Feasting in the Natural Foods Restaurant

The spa’s Springs Café serves wonderful local cuisine. Photo courtesy Thermae Bath Spa

Afterwards, we realized we were hungry, but weren’t quite ready to leave. No problem, the spa’s Springs Café Restaurant serves everything from light snacks, appetizers, paninis, and hot gourmet meals. The atmosphere is casually elegant, and almost everyone comes in their robe. So, in our white, toga-like wraps, we dined quite well on slow-cooked Wiltshire beef and wild mushroom and Bath Blue cheese risotto with glasses of wine. The menu emphasizes nutritionally balanced foods made from locally produced fare.

Soaking, steaming, feasting—what more could we ask for? My husband and I came away from Bath Thermae Spa feeling relaxed, radiant, well-fed, and squeaky clean. The ancient Romans definitely had the right idea—and the city of Bath has created a first-class modern version of the historic baths. Add it to your itinerary—it’s a highlight of the city.

Clean Water Policy

The thermal water at Thermae Bath Spa bubbles naturally to the earth’s surface, and is estimated to be 10,000 years old. It contains more than 42 different minerals, the most concentrated being sulphate, calcium, and chloride, which are reported to be good for sore joints and some skin conditions.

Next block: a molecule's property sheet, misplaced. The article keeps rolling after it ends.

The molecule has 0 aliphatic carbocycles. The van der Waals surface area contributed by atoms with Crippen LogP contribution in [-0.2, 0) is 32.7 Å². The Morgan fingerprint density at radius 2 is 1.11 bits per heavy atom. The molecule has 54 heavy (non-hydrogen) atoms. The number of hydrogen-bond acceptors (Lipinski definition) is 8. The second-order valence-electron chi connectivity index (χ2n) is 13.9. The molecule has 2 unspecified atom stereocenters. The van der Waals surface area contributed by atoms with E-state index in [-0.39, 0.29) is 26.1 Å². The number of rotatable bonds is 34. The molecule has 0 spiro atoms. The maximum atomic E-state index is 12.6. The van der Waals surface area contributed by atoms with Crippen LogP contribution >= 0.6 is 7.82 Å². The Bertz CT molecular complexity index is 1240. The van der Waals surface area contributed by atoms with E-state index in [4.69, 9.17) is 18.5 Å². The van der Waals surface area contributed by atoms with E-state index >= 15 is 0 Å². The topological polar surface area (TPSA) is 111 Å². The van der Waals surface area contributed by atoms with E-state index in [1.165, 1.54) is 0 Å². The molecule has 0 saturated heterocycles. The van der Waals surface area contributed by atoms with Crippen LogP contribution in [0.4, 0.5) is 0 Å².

The spa filters the water to remove iron and bacteria. A tiny bit of chlorine is added for sanitary reasons.

Laurel Kallenbach, freelance writer and editor

Originally posted May 2013

For more information on visiting Bath, England, see Visit Bath.

Read more about my travels in England:

The Georgian exterior of Thermae Bath Spa shows the honey-colored Bath stone that appears in buildings throughout the historic city. © Bath Tourism Plus/Colin Hawkins

Touring England’s Ancient Roman Baths by Romantic Torchlight

A statue of a Roman emperor peers down into the torch-lit main pool at Bath’s ancient Roman ruins. Photo courtesy Roman Baths